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Thursday, April 26, 2012

Social Realism

Jersey Homestead Mural, 1936, Ben Shahn
As artists today, we sometimes long for the times in the past when the work of painters had an impact upon their own world at large. We long for a time when a major painting might "shake up" the social and political powers by awakening within the general population some spark of outrage that would, in turn, bring about some long-needed demand for change, thus improving the overall well-being of generations to come. WOW! Wouldn't it be great if a painter could do that today? Sadly, it's not going to happen. A painter hoping to do such work today would find himself holding one-man shows in his own attic. A gallery attempting to promote such work today would have to serve some very good cheese and extremely expensive wine to garner much of a crowd at an opening. A collector of such work would have to be either very gullible or very shrewd beyond all reason, caring little about contemporary tastes or what his or her heirs might do with the stuff when he died. It's unlikely any major museum would be much interested in such a bequest.

Nazi Interrogation, 1936, George Grosz
Today, an artist hoping to make such an impact would hardly choose paint on canvas. He'd probably go with film or video, or more likely, a Web site where his disturbing visual creation could be seen easily by millions in a medium allowing them to manipulate the work and respond to it electronically. Still we can reminisce. Alas, those were the "good old days." Those were the days of Social Realism. didn't know it had a name? Not only that but it had artists, men such as Edward Hopper, Ben Shahn  (top), Jack Levine (below), George Grosz (above), and others. We might more accurately call it Depression Art, because it coincided almost perfectly with the economic and social turmoil of the 1930s, before television usurped art's visual impact and movies were still shackled by the iron hand of self-imposed censorship and the Hayes Commission.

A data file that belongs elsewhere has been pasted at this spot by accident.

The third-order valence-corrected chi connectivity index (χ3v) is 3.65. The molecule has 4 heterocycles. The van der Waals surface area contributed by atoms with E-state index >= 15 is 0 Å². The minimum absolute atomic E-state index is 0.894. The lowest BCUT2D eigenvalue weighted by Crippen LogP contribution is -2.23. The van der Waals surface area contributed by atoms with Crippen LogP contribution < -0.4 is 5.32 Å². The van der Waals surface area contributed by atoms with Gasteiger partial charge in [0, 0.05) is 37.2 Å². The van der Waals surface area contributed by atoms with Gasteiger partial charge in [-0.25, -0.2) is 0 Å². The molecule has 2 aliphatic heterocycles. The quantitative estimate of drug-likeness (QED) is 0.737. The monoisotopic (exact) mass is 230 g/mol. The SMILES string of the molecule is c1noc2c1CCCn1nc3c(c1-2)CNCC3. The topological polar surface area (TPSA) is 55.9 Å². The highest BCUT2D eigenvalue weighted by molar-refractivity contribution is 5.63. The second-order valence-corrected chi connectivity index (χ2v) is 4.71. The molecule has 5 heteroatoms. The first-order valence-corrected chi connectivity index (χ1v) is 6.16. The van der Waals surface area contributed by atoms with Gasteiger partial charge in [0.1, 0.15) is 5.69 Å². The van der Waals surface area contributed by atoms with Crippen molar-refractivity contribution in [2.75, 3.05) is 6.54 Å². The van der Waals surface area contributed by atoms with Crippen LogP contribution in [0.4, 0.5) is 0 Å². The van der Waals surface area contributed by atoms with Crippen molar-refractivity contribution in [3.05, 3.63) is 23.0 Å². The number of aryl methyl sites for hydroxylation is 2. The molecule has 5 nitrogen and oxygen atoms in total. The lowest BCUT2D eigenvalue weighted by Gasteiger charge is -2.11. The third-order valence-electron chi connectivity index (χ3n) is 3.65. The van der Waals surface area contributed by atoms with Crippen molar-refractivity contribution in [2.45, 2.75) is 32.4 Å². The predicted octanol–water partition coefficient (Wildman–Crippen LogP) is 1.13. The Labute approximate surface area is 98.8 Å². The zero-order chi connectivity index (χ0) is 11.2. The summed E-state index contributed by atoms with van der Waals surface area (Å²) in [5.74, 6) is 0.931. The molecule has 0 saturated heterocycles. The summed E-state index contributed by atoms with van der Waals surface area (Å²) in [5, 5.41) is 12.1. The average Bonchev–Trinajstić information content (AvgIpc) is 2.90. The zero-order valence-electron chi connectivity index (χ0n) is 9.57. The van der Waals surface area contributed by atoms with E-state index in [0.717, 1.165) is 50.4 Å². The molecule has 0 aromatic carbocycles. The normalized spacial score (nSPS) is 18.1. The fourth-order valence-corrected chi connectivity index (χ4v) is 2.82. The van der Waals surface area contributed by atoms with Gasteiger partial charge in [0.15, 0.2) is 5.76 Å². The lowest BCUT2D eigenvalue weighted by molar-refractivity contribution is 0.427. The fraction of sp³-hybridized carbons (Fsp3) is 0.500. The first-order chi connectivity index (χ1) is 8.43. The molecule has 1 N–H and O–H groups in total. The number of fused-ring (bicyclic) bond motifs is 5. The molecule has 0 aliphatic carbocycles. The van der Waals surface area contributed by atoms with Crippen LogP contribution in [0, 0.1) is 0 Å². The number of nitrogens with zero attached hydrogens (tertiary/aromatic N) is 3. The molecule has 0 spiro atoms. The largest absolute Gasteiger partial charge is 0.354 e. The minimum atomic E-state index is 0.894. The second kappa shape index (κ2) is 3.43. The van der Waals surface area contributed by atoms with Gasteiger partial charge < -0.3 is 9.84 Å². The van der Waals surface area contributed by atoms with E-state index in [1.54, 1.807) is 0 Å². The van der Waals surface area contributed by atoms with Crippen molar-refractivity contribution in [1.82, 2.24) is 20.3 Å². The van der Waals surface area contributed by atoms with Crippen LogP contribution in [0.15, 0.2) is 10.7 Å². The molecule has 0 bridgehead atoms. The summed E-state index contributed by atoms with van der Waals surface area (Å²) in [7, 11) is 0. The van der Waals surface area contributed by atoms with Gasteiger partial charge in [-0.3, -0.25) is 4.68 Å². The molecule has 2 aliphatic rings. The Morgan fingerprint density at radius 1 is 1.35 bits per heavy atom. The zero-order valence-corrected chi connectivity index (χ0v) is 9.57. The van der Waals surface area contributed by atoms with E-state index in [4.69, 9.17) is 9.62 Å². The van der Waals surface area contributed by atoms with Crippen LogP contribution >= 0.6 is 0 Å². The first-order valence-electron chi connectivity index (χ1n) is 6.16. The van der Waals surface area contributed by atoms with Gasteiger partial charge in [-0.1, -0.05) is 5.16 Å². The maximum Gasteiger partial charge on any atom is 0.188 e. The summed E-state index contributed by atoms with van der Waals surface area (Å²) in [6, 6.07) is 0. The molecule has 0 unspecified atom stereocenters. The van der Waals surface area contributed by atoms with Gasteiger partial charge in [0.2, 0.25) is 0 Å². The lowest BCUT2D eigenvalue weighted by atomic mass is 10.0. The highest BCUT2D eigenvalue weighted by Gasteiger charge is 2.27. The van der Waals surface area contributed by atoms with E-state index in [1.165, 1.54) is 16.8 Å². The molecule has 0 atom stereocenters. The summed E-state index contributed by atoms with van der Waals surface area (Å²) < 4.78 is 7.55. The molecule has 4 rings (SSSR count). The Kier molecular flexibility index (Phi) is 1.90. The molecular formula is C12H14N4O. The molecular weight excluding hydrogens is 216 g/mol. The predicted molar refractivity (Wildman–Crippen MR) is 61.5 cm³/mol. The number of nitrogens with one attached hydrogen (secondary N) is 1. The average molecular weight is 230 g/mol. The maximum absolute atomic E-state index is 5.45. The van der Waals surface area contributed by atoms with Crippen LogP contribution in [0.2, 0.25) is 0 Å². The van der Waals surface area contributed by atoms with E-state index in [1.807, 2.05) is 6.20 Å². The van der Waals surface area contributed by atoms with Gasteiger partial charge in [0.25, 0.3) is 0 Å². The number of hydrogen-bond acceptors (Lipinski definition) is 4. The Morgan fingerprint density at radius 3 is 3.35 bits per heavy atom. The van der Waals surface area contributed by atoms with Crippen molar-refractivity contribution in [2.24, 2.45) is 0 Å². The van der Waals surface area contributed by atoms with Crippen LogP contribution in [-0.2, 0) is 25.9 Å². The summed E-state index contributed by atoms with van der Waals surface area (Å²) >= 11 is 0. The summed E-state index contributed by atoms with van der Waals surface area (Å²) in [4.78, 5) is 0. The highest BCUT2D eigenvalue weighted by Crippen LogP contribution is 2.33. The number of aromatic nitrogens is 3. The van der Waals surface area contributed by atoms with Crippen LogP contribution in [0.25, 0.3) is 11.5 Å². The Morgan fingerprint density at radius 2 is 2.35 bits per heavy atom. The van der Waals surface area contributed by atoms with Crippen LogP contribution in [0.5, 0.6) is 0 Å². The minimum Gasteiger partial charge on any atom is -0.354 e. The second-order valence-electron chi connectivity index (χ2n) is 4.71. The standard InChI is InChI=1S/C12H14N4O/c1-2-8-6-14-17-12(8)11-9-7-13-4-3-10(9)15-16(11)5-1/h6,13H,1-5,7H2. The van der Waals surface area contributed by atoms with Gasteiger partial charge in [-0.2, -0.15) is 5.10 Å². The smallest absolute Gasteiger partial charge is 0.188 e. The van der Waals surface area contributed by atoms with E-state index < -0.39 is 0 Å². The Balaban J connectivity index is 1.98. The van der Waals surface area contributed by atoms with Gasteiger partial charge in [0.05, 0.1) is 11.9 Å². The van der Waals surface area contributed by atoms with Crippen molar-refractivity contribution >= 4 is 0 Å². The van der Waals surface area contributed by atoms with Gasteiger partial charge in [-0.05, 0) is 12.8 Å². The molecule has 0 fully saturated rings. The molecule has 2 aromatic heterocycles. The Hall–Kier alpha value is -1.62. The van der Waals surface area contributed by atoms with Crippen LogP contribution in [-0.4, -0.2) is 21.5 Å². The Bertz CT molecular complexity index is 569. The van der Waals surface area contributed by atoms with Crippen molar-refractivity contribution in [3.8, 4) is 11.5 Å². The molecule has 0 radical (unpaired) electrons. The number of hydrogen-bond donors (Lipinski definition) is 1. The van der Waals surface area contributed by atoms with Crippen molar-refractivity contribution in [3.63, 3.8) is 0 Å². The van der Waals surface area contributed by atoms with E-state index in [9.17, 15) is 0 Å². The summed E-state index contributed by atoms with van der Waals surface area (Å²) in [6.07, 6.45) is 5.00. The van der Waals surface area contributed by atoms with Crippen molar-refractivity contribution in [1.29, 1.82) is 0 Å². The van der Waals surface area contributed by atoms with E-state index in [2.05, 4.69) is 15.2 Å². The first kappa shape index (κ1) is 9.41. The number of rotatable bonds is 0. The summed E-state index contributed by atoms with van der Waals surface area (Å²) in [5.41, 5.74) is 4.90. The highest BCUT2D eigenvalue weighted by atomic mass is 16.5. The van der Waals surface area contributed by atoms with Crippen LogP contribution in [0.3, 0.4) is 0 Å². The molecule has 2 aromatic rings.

Gangster's Funeral, 1952-53, Jack Levine,
perhaps the funeral of Social Realism as well,
attended (but not mourned) by TV and
Abstract Expressionism.

Social Realism was the last great art movement before the Abstract Expressionists took over and moved creative expression into the esoteric, intellectual, and aesthetic stratosphere where artists painted only for other artists, critics, or cultured effetes. It was a time when Hopper could paint a corner coffee shop at two a.m. and cause people to realize how cold and lonely urban life could be in the midst of a population numbering in the millions. It was a time when Shahn could paint his outrage at a lack of safety precautions causing underground mine disasters in West Virginia, or the outcome of a famous trial with The Passion of Sacco and Vanzetti. (In contrast, we saw no such paintings after the OJ Simpson trial, did we?)  It was a time when Jack Levine could bring the light the political corruption that took place just beneath the surface of polite society as in his The Gangster's Funeral.  George Grosz captured the same look in the ugly, fat faces of his 30s Nazis. Today, we painters make no pretense about changing anything more serious than the public's taste for teal and mauve. We wouldn't dare paint anything predicated on offending "political correctness." Today, despite our nostalgia for the "good old days," we are a spineless bunch.

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